Weimar Republic 1918-33

The Europe that emerged from the horror of WW1 consisted of new nation states created out of the 5 Empires that had collapsed by 1918.

These new nation-states would, it was hoped, help ensure that war would never again engulf Europe.  To that end, the Paris Peace Conferences sought to guarantee their democracy and independence.


Using the maps on the left, describe how Europe's attempt to enshrine Wilson's 14 Points fared.  What had happened by 1939?  Which parts of Europe were central to this and why? 

'Interwar States' as a HL unit as a whole deals with domestic developments in certain key European states in the period between the two world wars. It requires the study of four European countries: Germany, Italy, Spain and the USSR. 


We focus on the Weimar Republic as a separate unit, with the others forming part of the SL course of Global War, Authoritarian States + 20thC War.....


The section considers the impact of the end of the First World War, then examines the economic, social and cultural changes in each country during the 1920s and 1930s.

  • Weimar Germany: constitutional, political, economic/financial and social issues (1918–1933); initial challenges (1918–1923); “Golden Era” under Stresemann (1924–1929); the crisis years and the rise of Hitler (1929–1933)

  • Hitler’s Germany (1933–1939): consolidation of power; Hitler’s pre-war domestic policies, including economic, social and political policies; nature of the Nazi state; the extent of resistance to the Nazis

  • Italy (1918–1939): rise of Mussolini; consolidation of power; Mussolini’s pre-war domestic policies, including economic, social and political policies; nature of the fascist state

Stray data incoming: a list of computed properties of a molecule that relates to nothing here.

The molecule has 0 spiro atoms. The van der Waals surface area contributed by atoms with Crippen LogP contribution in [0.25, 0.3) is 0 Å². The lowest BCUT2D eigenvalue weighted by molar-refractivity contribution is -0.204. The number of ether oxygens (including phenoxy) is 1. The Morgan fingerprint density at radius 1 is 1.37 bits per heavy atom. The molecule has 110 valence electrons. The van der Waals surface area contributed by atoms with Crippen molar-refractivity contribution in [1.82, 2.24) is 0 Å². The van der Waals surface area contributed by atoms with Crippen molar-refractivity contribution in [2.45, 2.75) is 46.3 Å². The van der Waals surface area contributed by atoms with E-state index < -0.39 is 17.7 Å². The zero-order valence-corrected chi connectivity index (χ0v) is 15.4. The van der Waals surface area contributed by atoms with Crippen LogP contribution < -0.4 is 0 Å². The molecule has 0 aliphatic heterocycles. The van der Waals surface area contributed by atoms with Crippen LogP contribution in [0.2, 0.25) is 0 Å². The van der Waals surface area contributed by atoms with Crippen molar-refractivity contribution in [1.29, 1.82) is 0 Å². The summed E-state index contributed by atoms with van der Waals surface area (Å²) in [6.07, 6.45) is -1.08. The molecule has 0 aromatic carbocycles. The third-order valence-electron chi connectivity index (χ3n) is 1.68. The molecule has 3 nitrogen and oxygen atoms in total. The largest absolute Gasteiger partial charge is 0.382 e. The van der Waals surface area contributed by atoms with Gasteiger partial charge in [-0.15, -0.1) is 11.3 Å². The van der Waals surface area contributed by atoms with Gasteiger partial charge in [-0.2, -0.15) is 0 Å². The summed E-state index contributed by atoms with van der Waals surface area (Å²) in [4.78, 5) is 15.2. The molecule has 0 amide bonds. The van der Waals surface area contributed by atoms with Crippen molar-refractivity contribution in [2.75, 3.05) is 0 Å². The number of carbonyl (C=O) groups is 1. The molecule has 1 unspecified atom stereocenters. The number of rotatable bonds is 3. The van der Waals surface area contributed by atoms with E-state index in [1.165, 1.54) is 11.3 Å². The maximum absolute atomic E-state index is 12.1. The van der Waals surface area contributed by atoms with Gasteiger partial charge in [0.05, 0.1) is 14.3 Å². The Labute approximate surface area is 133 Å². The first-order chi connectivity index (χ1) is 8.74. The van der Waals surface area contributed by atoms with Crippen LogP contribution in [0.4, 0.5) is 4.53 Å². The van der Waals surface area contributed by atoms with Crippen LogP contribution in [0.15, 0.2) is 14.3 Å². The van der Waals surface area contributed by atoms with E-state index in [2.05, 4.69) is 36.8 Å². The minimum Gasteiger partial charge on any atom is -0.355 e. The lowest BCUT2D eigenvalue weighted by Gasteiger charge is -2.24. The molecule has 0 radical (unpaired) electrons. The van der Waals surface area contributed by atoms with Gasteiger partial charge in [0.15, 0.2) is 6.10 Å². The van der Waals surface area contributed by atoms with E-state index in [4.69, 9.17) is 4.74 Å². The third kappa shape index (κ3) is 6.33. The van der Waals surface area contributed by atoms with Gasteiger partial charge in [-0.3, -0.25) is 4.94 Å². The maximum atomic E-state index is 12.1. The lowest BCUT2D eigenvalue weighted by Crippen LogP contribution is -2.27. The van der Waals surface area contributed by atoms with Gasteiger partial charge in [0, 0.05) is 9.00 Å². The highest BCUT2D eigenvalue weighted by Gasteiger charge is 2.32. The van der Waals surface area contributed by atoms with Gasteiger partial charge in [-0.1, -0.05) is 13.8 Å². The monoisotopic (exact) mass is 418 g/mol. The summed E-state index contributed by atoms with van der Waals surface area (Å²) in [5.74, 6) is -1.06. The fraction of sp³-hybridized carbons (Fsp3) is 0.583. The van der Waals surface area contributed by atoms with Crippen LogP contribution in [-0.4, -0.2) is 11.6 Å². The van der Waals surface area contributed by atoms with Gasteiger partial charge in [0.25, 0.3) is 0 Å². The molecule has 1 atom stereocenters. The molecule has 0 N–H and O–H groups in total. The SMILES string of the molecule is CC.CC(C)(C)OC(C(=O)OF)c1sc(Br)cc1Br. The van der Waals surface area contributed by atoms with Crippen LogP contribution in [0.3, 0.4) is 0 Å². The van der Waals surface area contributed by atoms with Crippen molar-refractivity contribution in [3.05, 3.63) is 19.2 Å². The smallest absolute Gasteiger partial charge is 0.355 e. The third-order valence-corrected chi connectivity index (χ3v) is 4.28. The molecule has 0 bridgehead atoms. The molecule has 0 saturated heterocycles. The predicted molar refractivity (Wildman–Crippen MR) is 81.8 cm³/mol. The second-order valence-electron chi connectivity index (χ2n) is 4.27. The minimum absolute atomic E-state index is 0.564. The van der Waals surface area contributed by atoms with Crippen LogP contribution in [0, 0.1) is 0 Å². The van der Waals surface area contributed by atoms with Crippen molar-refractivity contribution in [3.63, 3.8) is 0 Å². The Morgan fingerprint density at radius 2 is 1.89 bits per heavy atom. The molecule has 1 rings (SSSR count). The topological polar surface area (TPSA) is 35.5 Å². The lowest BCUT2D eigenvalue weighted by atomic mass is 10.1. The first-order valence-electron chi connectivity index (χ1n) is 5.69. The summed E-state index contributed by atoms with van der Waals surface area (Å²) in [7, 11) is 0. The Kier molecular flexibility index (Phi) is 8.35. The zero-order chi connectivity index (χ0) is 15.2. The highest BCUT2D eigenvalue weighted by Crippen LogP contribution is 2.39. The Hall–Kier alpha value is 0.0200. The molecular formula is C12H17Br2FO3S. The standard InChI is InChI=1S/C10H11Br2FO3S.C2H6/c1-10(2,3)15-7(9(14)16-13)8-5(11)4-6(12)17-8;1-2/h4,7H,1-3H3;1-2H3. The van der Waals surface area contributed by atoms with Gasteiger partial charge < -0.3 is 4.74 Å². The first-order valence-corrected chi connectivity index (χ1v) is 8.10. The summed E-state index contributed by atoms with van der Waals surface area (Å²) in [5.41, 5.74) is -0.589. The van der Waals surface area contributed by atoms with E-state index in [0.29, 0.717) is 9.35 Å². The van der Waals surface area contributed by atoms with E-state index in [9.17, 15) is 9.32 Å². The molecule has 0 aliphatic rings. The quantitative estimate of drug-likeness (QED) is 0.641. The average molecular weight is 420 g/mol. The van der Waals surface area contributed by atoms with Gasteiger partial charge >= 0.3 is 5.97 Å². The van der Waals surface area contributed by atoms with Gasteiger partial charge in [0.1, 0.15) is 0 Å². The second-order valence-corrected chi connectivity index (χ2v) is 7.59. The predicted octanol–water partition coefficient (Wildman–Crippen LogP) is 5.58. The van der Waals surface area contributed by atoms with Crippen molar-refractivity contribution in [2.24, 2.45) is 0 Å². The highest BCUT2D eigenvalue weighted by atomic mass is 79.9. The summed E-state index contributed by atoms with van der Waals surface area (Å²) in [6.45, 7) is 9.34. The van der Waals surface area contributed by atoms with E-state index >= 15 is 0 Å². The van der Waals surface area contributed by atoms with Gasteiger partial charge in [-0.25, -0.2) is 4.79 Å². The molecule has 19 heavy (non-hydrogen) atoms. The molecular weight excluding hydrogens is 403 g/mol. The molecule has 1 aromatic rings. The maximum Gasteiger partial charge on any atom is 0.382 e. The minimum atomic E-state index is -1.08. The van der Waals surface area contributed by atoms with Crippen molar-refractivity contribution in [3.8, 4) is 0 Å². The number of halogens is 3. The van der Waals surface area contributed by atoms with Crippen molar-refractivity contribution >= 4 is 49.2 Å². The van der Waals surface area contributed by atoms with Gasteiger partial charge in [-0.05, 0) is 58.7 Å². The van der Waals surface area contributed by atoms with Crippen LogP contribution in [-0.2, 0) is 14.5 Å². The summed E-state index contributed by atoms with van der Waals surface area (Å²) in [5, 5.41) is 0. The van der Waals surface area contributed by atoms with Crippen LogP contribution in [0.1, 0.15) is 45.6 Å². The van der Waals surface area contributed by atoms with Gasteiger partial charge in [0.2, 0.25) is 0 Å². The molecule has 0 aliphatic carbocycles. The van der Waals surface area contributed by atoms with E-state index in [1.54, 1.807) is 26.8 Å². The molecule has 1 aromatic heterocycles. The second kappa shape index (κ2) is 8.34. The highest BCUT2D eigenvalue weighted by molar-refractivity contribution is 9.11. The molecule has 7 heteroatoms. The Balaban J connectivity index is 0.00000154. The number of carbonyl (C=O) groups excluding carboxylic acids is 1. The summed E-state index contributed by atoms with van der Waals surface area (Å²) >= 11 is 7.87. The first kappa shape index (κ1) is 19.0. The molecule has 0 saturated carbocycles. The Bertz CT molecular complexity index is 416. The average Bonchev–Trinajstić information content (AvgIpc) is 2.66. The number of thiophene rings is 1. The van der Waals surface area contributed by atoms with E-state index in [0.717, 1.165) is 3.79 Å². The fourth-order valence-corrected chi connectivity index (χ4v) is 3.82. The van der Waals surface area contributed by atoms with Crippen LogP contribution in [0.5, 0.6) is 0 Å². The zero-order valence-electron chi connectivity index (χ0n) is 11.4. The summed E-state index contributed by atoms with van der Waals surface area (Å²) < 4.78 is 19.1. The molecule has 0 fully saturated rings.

• Spain (1918–1939): political, social and economic conditions in Spain; the Primo de Rivera regime; polarization and political parties under the Second Republic; Azaña and Gil Robles; causes of the Civil War; foreign involvement; reasons for nationalist victory under Franco

  • Case study of domestic political, economic and social developments in one European country (other than Germany, Italy or Spain) in the inter-war years.  For our course, this will be the USSR emerging from the Civil War in 1918.....

Overview 1918-33: Constitutional, political, economic/financial and social issues 

What did the Weimar achieve?

How was it also a failure?

What relationship did Hitler + the Nazis have to the Weimar Republic?

How was the Weimar organised?

What crises did the Weimar face?

How did it overcome them?

How successful was its Golden Era?

What impact did the Great Depression have?

Was its fate inevitable?

1918-23 - Initial challenges 


In the period from 1919 to 1924, Weimar Germany faced multiple threats. It faced uprisings from both left and the right, economic crises, criticism over the Treaty of Versailles and hostility from the old conservative power. However, in spite of the strong opposition, Weimar Republic managed to survive the turbulent period and even reach a period of relative stability later in the decade. The reasons why the Republic survived are many, but the main ones are the effective leadership it had during this period, the widespread support among the majority of the people and the disorganized opposition from their enemies.

Probably the most important reason the Republic survived is the determination of its leaders. Ebert was absolutely dedicated to the Republic and adamant to ensure it survived. He used his influence and the power given

to him under the Article 48 to protect the Republic in its critical

years. During the Spartakist revolt in 1919 Ebert uses his

powers to crush the revolt by mobilizing the army and the

Freikorps. His deal with Groner ensured that the Republic,

while not exactly having the loyalty of the army, at least had

its support.

1924-28 - Streseman 'Golden Years' 

How stable was the Weimar by 1928?